Ang, Prisca. "Kirstin Chen Ventures Out of Singapore With Novel Set in 1950 Maoist China." Forbes, April 27, 2018.
The scene is Maoist China in the 1950s. A family flees its home on Drum Wave Islet, an island off the coast of mainland China, as they face persecution from the authorities and bear the consequences of a heartbreaking decision. It is a time of uncertainty, set against the tumultuous political landscape of the Cultural Revolution.
These circumstances seem to have little to do with a Singaporean born almost three decades later, but they form the backdrop of Kirstin Chen’s sophomore novel, “Bury What We Cannot Take,” published in March.
Chen, Kirstin. "Am I Chinese Enough To Tell This Story?" LitHub, March 26, 2018.
After my first novel was published, I flew back home to Singapore for the Singapore Writers Festival. I’d been asked to read an excerpt at my panel. It was a simple request; I’d given countless readings in the preceding months, always alternating between the same three passages. This time, however, when I flipped through my book, I felt a new trepidation. Soy Sauce for Beginners is set in contemporary Singapore and filled with Singaporean characters, and yet, I’d spent little time considering how a Singaporean audience would receive it. The sentences had been composed in Boston and San Francisco, revised from feedback offered by my American graduate school classmates and agent and editor, and read mainly by American readers. What if Singaporeans thought I’d been away in the US for too long? That despite what my passport said, I wasn’t Singaporean enough to tell this story?
---. Excerpt from Bury What We Cannot Take. Hyphen, March 5, 2018.
For March, we are pleased to provide you a sneak peek of Kirstin Chen's new novel, Bury What We Cannot Take, out later this month. In the wake of the Communist takeover, a rash action by San San's grandmother and a choice made by her teenage older brother set in motion her family's plan to flee to Hong Kong. There's only one problem: they can only take one of the children with them. This excerpt features the first chapter of the novel, as the children discover what their grandmother has done. (Karissa Chen, Senior Literature Editor)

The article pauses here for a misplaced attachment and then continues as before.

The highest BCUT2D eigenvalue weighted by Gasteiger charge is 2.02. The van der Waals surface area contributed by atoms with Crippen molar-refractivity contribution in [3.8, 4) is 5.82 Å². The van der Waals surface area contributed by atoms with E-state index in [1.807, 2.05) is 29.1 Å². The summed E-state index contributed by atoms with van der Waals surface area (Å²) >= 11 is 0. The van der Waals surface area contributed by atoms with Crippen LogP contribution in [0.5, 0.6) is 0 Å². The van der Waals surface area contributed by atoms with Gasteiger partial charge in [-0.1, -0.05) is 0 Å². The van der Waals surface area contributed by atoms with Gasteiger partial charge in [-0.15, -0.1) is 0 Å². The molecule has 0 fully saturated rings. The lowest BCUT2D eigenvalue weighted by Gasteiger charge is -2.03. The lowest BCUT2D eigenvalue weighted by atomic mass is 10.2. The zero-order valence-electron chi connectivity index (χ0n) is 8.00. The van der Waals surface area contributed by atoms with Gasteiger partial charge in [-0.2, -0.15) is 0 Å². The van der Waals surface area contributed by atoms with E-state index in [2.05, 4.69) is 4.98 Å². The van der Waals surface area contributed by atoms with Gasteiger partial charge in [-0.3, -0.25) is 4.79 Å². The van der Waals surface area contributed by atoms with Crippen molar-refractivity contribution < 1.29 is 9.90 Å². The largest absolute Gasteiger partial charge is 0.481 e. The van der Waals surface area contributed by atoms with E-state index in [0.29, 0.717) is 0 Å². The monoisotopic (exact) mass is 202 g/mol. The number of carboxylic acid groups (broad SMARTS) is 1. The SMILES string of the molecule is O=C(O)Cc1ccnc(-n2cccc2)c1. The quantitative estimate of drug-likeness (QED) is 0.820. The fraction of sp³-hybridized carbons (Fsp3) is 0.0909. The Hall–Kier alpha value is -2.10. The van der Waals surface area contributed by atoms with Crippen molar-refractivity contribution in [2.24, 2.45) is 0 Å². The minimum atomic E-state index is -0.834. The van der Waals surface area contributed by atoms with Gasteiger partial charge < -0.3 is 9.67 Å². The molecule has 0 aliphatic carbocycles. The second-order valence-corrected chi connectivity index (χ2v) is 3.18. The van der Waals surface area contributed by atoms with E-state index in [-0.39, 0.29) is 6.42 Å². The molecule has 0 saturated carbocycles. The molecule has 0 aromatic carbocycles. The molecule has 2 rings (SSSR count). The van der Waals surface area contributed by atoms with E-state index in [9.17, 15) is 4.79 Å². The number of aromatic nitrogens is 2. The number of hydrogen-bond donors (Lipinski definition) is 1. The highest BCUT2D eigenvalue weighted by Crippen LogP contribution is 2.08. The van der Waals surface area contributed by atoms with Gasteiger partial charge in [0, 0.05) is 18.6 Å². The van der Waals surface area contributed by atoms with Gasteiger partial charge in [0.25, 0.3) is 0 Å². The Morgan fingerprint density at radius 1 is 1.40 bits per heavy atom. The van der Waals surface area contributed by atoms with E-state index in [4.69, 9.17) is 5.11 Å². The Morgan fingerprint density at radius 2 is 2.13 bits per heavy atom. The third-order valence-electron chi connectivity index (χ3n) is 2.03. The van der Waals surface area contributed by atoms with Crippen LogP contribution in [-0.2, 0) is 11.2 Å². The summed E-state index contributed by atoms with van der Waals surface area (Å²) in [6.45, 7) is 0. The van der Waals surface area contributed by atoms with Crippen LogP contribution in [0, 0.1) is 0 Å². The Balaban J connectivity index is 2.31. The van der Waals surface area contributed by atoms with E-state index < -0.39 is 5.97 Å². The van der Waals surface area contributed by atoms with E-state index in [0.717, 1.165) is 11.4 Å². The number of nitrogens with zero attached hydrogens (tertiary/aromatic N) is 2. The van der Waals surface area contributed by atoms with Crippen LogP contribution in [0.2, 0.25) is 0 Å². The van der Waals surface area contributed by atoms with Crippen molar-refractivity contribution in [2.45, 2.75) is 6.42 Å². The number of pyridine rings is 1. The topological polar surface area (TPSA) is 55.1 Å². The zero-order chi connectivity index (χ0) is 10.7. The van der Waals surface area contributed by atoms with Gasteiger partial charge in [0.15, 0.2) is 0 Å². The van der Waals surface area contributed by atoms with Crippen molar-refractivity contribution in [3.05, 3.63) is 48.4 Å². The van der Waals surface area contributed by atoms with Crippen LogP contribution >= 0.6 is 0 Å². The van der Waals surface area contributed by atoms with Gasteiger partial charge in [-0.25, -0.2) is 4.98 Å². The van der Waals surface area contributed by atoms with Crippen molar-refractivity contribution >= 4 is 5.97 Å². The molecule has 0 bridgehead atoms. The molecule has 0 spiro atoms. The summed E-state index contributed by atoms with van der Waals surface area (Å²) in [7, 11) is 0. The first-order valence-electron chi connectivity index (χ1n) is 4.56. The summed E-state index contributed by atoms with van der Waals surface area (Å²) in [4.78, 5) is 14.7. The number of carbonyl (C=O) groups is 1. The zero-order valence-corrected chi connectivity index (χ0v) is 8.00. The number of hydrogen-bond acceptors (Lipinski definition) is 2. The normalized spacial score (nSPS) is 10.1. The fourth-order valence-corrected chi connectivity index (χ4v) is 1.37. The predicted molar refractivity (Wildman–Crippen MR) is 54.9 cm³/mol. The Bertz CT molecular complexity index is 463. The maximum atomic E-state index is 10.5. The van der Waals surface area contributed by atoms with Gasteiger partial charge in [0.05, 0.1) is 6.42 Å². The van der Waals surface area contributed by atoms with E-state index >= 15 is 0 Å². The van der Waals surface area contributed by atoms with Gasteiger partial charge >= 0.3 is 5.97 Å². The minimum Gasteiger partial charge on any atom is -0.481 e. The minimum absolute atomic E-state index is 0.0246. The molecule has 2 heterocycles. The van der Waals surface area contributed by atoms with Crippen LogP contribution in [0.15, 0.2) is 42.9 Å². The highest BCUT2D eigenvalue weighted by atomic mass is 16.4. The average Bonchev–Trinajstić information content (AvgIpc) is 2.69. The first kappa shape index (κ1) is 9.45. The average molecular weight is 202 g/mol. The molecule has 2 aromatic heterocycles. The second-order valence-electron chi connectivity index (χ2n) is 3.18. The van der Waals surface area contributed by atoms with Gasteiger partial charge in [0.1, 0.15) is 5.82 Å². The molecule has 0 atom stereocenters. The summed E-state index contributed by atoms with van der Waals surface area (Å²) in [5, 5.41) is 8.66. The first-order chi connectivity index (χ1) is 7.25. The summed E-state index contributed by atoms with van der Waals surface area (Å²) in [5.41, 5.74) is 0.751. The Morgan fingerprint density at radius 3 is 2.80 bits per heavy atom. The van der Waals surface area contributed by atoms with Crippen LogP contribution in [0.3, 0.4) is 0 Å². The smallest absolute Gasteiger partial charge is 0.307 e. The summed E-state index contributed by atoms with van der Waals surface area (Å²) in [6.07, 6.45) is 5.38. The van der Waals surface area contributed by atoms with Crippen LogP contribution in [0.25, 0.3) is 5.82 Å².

---. Excerpt from Soy Sauce For Beginners. The Good Men Project, January 17, 2014. See also another excerpt from Soy Sauce For Beginners at Hyphen.
These are some of my favorite smells: toasting bagel, freshly cut figs, the bergamot in good Earl Grey tea, a jar of whole soybeans slowly turning beneath a tropical sun.
You’d expect the latter to smell salty, meaty, flaccid—like what you’d smell if you unscrewed the red cap of the bottle on a table in your neighborhood Chinese restaurant and stuck your nose in as far as it would go. But real, fermenting soybeans smell nothing like sauce in a plastic bottle. Tangy and pungent, like rising bread or wet earth, these soybeans smell of history, of life, of tiny, patient movements, unseen by the naked eye.
Nye, Michael. "Episode 55: Kirstin Chen & Michael Nye." TK Podcast with James Scott, April 10, 2018.
In her second novel, BURY WHAT WE CANNOT TAKE, Kirstin Chen depicts a family in China under the tightening rule of Mao. She tells James about her choice to tell the story when and how she did, along with trying to make people happy, learning to craft endings from short stories, dealing with cultural tourism, and, of course, writing in a cave in a museum. Plus, Michael Nye on the AWP conference, selling your book, scheduling your day, and writing longhand.